I say all of that in order to say this…

My family has just begun exploring the liturgy of advent.  For those who, like me, didn’t grow up knowing too much about advent, it is basically a way of experiencing the waiting for Christ to come.  It is the source of all those beautiful minor key Christmas songs like “O Come O Come Emmanuel.”  It speaks of the pangs of longing for a Savior who will come and set things right.

But then comes Christmas.  And it is in Christmas that we celebrate the coming of that Savior.  In advent we allow ourselves to experience the “not yet” but in Christmas we celebrate the “already.”  It’s so easy to lose that in all of the things that Christmas has become.  But leaving aside for now the critique of modern consumerism as it relates to Christmas, I think this is a far more insidious danger that lurks beneath the surface of our holiday celebrations.  We take this one day, and even if we do it right – even if we truly celebrate the joyful news that in Jesus, God became one of us – we somehow lose it by a day or two later.

We go right back to waiting.

I do not ever want to be guilty of saying we shouldn’t think of God as “yet to come.”  Even the Bible teaches that “no one has ever seen God.”  It is an integral part of the Christian faith to acknowledge the fact that we long for the full realization of God’s presence.  There is only the thinnest whisper of a veil between us and God, but that whisper is at the exact same time an iron curtain that is light-years thick.  I do not wish to downplay that.  The health-wealth-prosperity “preachers” will tell you till they are blue in the face that God is so present among us that it must be your fault if you aren’t driving a BMW right now.  That teaching is a lie.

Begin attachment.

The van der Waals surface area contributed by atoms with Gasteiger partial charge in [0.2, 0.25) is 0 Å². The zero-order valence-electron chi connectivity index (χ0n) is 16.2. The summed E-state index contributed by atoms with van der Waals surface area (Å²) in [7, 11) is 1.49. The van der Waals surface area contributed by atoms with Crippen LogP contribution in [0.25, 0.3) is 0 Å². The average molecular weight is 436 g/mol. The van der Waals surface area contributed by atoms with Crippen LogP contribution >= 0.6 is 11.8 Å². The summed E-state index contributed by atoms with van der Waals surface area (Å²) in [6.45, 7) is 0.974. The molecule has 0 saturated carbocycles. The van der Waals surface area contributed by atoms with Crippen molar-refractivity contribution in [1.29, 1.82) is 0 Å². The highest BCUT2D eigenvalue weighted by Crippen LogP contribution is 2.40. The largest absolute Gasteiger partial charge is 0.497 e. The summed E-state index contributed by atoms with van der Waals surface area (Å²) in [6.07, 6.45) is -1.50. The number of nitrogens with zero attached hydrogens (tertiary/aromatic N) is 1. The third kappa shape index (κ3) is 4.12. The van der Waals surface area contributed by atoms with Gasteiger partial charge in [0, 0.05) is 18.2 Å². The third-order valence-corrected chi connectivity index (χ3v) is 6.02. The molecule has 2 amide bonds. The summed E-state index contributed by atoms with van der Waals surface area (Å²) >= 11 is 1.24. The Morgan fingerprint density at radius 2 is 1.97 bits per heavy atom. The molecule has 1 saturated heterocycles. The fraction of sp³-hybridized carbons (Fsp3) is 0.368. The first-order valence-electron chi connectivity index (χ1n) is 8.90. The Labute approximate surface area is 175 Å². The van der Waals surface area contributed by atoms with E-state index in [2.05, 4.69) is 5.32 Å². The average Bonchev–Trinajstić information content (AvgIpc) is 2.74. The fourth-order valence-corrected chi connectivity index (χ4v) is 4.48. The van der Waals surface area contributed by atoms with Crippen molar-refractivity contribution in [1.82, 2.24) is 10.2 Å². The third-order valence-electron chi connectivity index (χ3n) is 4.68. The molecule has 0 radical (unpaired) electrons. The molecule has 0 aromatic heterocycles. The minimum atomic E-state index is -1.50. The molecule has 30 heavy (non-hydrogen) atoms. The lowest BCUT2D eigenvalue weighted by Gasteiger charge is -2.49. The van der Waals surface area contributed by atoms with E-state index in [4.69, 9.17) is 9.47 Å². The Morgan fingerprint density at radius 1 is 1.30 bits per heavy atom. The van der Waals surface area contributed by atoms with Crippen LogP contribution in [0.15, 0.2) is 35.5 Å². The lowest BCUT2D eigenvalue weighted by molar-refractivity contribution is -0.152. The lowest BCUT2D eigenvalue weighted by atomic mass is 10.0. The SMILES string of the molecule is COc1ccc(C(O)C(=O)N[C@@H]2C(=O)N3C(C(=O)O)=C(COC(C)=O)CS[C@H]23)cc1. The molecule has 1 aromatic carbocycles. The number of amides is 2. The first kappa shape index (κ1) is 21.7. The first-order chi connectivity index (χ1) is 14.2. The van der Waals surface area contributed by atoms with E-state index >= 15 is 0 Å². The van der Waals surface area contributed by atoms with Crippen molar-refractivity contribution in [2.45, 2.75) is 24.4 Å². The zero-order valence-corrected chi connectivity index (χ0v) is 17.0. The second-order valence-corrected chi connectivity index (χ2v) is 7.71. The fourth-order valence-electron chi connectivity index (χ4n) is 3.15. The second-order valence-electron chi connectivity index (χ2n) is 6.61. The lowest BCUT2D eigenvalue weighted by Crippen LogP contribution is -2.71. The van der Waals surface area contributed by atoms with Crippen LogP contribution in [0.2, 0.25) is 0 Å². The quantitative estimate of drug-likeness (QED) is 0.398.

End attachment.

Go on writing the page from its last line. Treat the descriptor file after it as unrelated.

But let’s not be so cynical that we throw away the truth that makes that lie seem real.

Because we can very easily go the other way.  We can spend a day celebrating the arrival of Jesus.  But then we have placed it in a place in our minds where it is so far removed from our lives that it sits right there on the shelf beside of Santa Claus.  It’s a nice story we tell once a year.  There are some shepherds, and there is a baby in a feed-box.  There’s a pregnant lady with a blue thing on her head sitting on a donkey with a very confused carpenter leading her to Bethlehem.

It’s a cute story, but if it’s just something that happened a few thousand years ago in the middle east then I’d rather watch “A Christmas Story.”

It is only in so far as we don’t really believe it that we treat it as a history lesson.  Of course there is a place for understanding that there was a historical person named Jesus.  He was born in a barn in Bethlehem to a teenage girl named Mary and her very confused but supportive teenage husband Joseph.

But we make a fatal leap.